We have a verbal agreement on the house. The lawyer is reviewing paperwork and we hope to have a sales contract soon.
So, aspiring to a life in Galicia, my hypothetical country house of course comes along with a hypothetical garden and hypothetical animals.
Part of my reading has introduced me to Heritage Livestock Breeds – breeds that were raised for agriculture in the past for their foraging, mothering and hardiness, and carefully raised to thrive in their local environment.
This is contrary to the economic forces which have resulted in the factory farming we have now. Industrial meat production focuses exclusively on animals which gain weight quickly and uniformly by virtue of a variety of cheap energy inputs – from confinement and grain feeding to mass application of antibiotics. I´m convinced that as fossil fuels become increasingly expensive and difficult to obtain, that economic model will become increasingly unsustainable.
In addition to the economic argument, industrial production has also resulted in a staggering loss of biodiversity.
According to the United Nations Food and Agriculture Organization (FAO), we are currently losing an average of 2 domestic animal breeds each week, iv and half of all domestic animal breeds that existed in Europe in 1900 are now extinct. v In the past fifteen years alone, the FAO has identified the extinction of 300 out of 6000 breeds worldwide, with another 1,350 in danger of extinction. vi
In the US, a few main breeds dominate the livestock industry:
83% of dairy cows are Holsteins, and five main breeds comprise almost all of the dairy herds in the US.
60% of beef cattle are of the Angus, Hereford or Simmental breeds.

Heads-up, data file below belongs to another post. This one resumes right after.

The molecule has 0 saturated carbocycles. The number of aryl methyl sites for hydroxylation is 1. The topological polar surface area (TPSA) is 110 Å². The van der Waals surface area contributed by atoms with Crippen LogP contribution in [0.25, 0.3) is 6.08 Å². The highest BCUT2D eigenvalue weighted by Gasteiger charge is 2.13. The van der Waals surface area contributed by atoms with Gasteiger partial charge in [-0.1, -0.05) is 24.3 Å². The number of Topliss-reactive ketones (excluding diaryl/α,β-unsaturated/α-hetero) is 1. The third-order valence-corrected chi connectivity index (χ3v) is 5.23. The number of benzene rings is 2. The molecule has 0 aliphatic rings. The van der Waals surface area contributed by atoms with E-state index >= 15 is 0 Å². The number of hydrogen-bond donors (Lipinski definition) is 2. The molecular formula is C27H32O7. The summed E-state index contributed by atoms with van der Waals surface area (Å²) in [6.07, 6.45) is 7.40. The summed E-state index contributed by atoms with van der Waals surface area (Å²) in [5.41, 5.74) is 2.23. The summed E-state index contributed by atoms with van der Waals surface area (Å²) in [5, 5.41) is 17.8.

75% of pigs in the US come from only 3 main breeds.
+60% of sheep come from only four breeds
It seems only prudent to preserve diversity in case of outbreaks of disease, or to try to increase survivability along with climate change. And, aside from the practicalities that preserving local traditional breeds present in terms of better flavor, more economical production through breeds that survive better on pasture alone or free ranging – I think there´s an historical and cultural appeal in maintaining ties to traditional food production methods.
So, from time to time I am going to blog about Galician heritage breeds, even though we´re unlikely to have enough space to actually raise a cow or sheep without finding pasture to rent. Frankly, there seem to be plenty of cows in Galicia already, although mostly Holstein. Blogging will necessarily involve doing some translating both from Spanish and Gallego, which can only help since translation work is likely to form part of our domestic economy once we´re there.
Mostly I desperately need an excuse to have a couple of these:
More on heritage breeds.